LAW ENFORCEMENT 101
Safe Traffic Stops
*The following information is from the Gentry Police Department and the National Child Safety Council. Please feel free to share this information with all drivers in your family and friends as well:
Law Enforcement departments strive to provide professional service to everyone however, if you believe the officer acted irresponsibly or inappropriately, document the officer’s behavior in a written statement. Contact the specific department about their complaint procedure and consider visiting with a department supervisor about the issue.
Law Enforcement is both a difficult and dangerous profession. Officers must constantly be aware of not only the safety of the citizens they are dedicated to protect, but of their own safety, too. Procedures may appear unnecessary however, even the most routine traffic stop can be potentially dangerous. Remember, no traffic stop is ever “routine” for a police officer. Understanding what is going to happen and what will be expected ahead of time may eliminate possible misunderstandings.
This guide offers common sense advice on handling a basic traffic stop which can help ensure the officer’s safety and your own.
*Procedures for traffic stops may vary from department to department however, if you are driving along and see the flashing lights of a law enforcement vehicle in the rearview mirror, follow these guidelines.
1. Pull over to the right side of the roadway and position your vehicle as far out of the traffic lane as possible.
2. Turn off your engine and any other device (radio, etc.). Roll down your driver’s side window and any dark tinted windows so the officer can clearly see. Keep your seatbelt on. If it is dark, turn on the interior lights and your hazard flashers.
3. Stay calm and ask passengers to remain quiet and calm, too. The officer will speak to passengers if necessary. As the officer approaches, put your hands in plain view, preferably on the steering wheel or in plain sight. Stay seated and inside the vehicle unless you are asked to get out. Remember, you are safer in the vehicle than out of it during a traffic stop. Make all movements slowly. The officer is watching carefully to make sure a weapon is not being drawn or something is being hidden.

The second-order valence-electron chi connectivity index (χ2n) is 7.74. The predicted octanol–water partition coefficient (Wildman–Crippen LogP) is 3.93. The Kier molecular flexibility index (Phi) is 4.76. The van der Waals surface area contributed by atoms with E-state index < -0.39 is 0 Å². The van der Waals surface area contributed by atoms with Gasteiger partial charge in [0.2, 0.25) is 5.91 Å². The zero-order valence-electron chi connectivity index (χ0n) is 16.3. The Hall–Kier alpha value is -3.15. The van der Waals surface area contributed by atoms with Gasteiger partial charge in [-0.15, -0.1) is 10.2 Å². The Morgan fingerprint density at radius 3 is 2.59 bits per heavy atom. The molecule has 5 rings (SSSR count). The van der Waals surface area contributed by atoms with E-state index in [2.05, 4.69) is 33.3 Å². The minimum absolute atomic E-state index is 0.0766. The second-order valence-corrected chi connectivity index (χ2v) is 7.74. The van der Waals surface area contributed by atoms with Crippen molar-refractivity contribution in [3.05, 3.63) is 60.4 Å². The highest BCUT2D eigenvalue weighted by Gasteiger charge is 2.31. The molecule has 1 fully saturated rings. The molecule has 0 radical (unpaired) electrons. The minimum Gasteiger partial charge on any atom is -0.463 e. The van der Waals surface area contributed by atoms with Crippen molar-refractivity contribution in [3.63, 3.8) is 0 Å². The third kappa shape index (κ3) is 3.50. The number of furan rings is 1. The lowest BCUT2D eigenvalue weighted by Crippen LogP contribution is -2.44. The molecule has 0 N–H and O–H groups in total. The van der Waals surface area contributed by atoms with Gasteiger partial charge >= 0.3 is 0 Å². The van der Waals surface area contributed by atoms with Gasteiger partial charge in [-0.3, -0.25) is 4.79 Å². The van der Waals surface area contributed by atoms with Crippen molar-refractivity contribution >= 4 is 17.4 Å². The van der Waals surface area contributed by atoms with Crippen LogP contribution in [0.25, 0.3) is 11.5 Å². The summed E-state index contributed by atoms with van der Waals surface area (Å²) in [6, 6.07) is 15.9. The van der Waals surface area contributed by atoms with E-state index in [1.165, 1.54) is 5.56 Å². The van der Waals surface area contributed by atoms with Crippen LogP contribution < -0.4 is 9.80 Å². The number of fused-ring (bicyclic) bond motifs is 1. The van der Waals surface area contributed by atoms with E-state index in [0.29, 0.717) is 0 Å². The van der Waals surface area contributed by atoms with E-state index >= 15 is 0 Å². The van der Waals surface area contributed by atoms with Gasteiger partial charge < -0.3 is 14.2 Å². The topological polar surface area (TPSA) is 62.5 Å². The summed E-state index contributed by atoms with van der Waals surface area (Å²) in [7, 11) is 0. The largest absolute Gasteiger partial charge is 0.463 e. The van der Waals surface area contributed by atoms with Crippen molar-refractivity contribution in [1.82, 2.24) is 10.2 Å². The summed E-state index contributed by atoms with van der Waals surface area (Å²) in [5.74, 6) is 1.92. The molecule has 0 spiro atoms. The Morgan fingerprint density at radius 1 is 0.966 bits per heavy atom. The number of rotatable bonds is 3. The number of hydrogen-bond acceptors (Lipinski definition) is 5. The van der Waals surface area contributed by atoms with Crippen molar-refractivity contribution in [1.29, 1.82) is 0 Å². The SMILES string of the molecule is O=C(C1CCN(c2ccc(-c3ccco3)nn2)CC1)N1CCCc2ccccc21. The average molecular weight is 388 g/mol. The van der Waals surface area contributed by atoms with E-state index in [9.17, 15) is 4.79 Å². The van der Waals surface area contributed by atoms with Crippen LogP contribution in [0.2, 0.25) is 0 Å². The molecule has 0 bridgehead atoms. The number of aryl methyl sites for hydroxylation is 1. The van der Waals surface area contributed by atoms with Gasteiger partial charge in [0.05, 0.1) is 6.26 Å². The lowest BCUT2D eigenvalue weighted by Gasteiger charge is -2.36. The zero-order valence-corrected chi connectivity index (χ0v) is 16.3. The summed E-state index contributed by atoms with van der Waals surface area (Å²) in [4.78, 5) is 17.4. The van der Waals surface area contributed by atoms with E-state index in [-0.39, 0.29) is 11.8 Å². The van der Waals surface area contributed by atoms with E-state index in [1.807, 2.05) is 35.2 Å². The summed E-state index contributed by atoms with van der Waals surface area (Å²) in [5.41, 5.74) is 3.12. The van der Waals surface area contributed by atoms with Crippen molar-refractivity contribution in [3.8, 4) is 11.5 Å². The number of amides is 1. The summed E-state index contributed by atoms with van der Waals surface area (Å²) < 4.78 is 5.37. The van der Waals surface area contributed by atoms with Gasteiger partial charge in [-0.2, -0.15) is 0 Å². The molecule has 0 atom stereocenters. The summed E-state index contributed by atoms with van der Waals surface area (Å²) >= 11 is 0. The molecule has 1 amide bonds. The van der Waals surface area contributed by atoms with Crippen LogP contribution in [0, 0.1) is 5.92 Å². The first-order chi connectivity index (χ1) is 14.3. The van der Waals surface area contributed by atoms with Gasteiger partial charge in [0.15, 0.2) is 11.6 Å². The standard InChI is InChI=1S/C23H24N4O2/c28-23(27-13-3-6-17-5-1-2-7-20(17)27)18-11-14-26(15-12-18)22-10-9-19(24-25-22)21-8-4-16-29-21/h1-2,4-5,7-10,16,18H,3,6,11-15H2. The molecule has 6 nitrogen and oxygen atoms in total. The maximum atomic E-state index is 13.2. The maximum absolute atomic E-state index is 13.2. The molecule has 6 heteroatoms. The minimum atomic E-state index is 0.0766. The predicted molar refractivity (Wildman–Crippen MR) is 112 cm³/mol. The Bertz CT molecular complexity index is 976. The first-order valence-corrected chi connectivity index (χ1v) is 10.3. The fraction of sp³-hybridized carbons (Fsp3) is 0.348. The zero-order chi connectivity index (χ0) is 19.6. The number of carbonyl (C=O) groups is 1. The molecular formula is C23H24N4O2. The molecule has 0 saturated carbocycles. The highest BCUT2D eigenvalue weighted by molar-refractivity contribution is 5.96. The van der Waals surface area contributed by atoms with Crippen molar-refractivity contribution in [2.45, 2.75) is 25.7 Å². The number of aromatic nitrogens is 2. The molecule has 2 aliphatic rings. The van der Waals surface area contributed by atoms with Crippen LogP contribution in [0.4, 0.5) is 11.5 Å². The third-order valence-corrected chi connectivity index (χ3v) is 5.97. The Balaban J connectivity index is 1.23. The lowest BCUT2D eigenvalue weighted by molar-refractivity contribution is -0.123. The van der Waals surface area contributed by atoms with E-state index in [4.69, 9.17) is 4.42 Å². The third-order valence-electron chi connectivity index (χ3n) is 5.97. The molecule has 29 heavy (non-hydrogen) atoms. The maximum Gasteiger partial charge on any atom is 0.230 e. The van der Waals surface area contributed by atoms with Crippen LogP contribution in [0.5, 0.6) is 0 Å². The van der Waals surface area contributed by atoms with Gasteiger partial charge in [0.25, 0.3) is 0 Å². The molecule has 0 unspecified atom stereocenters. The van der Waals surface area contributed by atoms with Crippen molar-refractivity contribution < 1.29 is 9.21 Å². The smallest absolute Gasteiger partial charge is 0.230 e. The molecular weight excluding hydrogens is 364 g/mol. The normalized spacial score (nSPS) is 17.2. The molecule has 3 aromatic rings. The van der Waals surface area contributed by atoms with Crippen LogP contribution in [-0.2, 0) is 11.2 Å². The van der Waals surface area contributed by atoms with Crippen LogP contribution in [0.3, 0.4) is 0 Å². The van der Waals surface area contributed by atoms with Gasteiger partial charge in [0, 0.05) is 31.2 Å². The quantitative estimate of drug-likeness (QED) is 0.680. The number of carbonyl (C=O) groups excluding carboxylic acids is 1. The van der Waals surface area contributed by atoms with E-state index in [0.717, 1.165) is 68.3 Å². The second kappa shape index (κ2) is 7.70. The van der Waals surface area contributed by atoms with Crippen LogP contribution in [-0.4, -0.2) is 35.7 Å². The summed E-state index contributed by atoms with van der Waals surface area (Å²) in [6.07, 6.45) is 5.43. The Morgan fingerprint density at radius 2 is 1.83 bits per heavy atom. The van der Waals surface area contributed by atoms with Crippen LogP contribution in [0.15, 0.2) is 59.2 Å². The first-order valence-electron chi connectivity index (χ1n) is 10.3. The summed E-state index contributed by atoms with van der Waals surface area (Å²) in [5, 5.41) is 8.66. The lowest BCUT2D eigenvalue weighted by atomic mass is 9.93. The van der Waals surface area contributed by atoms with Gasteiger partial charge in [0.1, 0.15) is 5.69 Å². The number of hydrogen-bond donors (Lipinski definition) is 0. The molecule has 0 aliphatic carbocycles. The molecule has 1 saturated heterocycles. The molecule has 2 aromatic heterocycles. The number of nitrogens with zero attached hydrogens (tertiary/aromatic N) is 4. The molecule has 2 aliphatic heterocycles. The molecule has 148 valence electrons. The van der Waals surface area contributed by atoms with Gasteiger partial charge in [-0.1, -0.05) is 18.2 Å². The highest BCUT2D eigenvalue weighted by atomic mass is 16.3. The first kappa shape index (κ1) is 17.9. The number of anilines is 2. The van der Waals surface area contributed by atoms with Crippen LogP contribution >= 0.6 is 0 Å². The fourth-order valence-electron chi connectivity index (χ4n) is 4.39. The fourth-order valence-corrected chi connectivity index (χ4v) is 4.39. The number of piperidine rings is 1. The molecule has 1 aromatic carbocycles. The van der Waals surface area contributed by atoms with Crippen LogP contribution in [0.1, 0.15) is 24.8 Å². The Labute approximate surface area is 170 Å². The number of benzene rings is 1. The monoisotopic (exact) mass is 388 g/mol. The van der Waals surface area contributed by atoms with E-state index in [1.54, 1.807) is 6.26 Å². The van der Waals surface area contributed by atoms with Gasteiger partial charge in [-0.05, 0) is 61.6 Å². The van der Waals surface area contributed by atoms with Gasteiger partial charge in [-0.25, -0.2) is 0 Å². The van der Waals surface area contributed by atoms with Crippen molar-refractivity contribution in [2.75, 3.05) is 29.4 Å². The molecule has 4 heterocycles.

4. Ask for identification if an officer is not in uniform or if the patrol vehicle is unmarked.
5. Usually, you will be asked for your valid driver’s license, proof of insurance and registration. You do not have to be told why you were pulled over before you comply. When you do move, say that your are going to, then move slowly. Put your hands back on the wheel while the officer checks your license and vehicle status.
6. Answer questions politely and honestly, but be brief. Remain calm and respectful. Let the officer know if you are carrying a weapon and if you have a legal permit. Never reach into an area where you may have a weapon without first advising the officer. The officer will be watching closely in the areas where you are reaching and will likely be using a flashlight during dark hours.
7. Follow the officer’s directions concerning getting out of the vehicle, suspicion of alcohol use, possession of illegal objects or, safety violations. Do not resist a pat down. Officers may conduct a brief pat down for safety at times.
8. Be polite and do not argue if you are given a citation. This matter can be contested later in court. The citation should indicate the date, time and location of the court. If not, call your local department.
9. Don’t be surprised if other patrol vehicles appear. This is not unusual in the world today. And remember, many police departments utilize car and body cameras. The interaction may be recorded for everyone’s safety and proper documentation of behavior, evidence and other information.
*I hope this information proves useful to you and all driver’s in your family.
Chief Keith Smith